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Events

Wedding Ceremony || Reception or Corporate Event

Planning a Wedding Ceremony

Most wedding ceremonies are divided into three parts: the prelude, the service, and the postlude. The prelude is played as the guests are gathering. It is usually fifteen minutes long. It concludes with the processionals for the parents, ushers and bridesmaids, and bride. The processional music can be one piece or three separate pieces.

Depending on the religious status of the ceremony, there can be musical interludes between readings, at the lighting of a unity candle, or during communion. The service closes with a recessional for the entire wedding party. This is followed by a 10-minute postlude played as the guests leave the sanctuary. Brides should feel free to choose traditional, classical, contemporary, or a mixture of musical styles for their service.

Suggested Wedding Music

Traditional

Classical

Prelude

Handel: Hornpipe from Water Music

Handel: La Rejouissance

Processional for Mothers

Bach-Gounod: Ave Maria

Schubert: Ave Maria

Processional for Attendants

Bach: Jesu, Joy of Man's Desiring

Pachelbel: Canon in D

Processional for Bride

Wagner: Bridal March

Clarke: Trumpet Voluntary

Mid-Ceremony

Vivaldi: Winter

Bach: Air on the G String

Recessional

Mendelssohn: Bridal March

Vivaldi: Spring

Postlude

Beethoven: Ode to Joy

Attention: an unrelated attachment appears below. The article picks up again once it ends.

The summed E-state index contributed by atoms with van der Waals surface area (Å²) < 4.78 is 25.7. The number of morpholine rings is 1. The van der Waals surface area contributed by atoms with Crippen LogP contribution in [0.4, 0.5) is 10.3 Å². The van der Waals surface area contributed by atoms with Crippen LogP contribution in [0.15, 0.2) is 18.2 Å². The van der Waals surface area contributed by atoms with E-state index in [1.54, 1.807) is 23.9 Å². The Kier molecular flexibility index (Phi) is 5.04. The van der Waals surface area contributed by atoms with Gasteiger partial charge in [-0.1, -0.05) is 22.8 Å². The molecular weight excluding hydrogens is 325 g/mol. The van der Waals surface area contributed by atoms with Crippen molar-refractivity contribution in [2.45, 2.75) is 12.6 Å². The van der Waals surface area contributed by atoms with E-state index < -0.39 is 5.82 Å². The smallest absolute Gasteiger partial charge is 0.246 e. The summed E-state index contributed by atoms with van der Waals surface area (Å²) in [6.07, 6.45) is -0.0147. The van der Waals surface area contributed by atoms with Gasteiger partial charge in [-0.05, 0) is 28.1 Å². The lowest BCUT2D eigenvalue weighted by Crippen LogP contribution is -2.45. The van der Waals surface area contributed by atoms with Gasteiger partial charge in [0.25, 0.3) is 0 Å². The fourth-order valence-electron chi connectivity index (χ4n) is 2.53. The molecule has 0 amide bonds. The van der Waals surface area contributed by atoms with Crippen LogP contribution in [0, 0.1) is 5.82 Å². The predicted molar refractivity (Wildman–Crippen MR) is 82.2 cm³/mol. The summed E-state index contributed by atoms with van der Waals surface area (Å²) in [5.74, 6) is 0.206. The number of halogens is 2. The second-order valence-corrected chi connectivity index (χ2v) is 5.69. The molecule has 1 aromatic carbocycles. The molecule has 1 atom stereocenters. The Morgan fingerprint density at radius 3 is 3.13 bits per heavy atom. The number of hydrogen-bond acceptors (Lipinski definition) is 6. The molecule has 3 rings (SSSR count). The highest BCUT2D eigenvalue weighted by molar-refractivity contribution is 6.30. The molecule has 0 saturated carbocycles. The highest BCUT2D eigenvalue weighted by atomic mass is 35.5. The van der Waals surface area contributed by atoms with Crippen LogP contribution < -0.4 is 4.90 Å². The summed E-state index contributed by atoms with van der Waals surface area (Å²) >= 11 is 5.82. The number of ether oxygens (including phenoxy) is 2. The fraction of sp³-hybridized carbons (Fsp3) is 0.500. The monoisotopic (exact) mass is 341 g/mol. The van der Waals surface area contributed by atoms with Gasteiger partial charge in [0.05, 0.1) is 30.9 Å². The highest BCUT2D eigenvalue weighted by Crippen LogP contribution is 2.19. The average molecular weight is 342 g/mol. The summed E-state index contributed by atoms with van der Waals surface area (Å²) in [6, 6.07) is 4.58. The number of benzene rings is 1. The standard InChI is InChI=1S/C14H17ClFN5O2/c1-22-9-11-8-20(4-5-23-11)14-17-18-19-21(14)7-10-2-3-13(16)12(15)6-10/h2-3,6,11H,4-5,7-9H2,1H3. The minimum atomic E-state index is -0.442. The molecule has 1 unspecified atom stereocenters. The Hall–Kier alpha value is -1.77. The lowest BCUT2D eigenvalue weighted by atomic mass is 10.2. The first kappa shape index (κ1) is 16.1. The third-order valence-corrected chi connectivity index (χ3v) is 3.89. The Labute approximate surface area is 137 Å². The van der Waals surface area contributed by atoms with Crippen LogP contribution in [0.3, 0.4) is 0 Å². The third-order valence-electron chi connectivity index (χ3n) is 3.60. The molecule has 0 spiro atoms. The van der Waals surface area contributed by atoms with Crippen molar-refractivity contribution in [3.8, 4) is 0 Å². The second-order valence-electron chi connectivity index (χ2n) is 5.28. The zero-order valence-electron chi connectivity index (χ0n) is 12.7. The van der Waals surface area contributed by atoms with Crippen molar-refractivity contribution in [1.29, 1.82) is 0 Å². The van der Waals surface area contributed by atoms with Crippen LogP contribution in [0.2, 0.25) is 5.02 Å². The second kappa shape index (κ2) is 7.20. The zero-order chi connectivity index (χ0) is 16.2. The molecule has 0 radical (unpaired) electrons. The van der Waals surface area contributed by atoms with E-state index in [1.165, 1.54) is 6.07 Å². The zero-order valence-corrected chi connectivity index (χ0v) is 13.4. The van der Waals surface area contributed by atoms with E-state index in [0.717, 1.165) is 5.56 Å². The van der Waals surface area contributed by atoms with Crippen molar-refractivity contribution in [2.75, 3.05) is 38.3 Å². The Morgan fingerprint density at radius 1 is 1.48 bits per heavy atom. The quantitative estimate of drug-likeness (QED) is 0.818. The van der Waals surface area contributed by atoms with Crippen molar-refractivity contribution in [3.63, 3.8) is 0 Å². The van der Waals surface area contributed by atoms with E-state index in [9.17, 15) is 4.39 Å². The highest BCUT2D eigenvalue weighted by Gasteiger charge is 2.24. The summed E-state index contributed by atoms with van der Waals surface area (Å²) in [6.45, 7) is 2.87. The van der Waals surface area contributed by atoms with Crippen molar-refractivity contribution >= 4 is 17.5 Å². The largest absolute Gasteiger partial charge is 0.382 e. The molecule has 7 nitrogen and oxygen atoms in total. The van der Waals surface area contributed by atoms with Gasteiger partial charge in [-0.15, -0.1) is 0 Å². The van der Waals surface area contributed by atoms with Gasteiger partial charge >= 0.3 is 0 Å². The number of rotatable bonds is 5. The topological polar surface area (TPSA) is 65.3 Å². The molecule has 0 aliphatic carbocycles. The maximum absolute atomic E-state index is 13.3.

Mouret: Rondeau

 

Planning a Reception or Corporate Event

Copley Chamber Players perform for many corporate events, including annual meetings, award dinners, product promotions, fundraising banquets, building dedications, holiday parties, and store openings. Although each event is unique, all involve similar planning questions.

Ensemble Selection

The size of the ensemble can be balanced with the size of the gathering. In general, estimate at least one musician for every 35 to 50 guests. The ratio can be adjusted depending on amplification and location. This allows the guests to converse freely while the music is being played. A harp-flute duet is perfect for a dinner of 100 guests. A building open house attracting several hundred guests could be highlighted wtih a brass quintet.

Repertoire Selection

Most receptions feature lighter classical music. Some blend in popular selections as the event continues. At a dinner honoring Nobel Prize winners, Copley Chamber Players performed music of each recipient's nationality.

Indoor Events

Traffic flow is crucial at indoor events. Calculate 4' x 4' of floor space per musician. Place the musicians at opposite ends of the room from a bar or food stations. Allow ten feet between the first seated guests and the musicians. This leaves room for serving staff to move freely around the tables.

Outdoor Events

The musicians need to play in shaded areas and out of the wind. Placing them on a patio, riser, or other hard surface helps in sound production. A wall or side of a tent projects the music toward the guests. Because of damage to their instruments, most musicians cannot play in weather below 60 degrees.

Other Considerations

Dress code for our musicians is black tuxedo or concert attire, unless otherwise requested. There may be electrical requirements for lighting and amplification needs. Sometimes speeches and toasts need to be coordinated in advance. Copley Chamber Players is happy to assist you with any questions.

 

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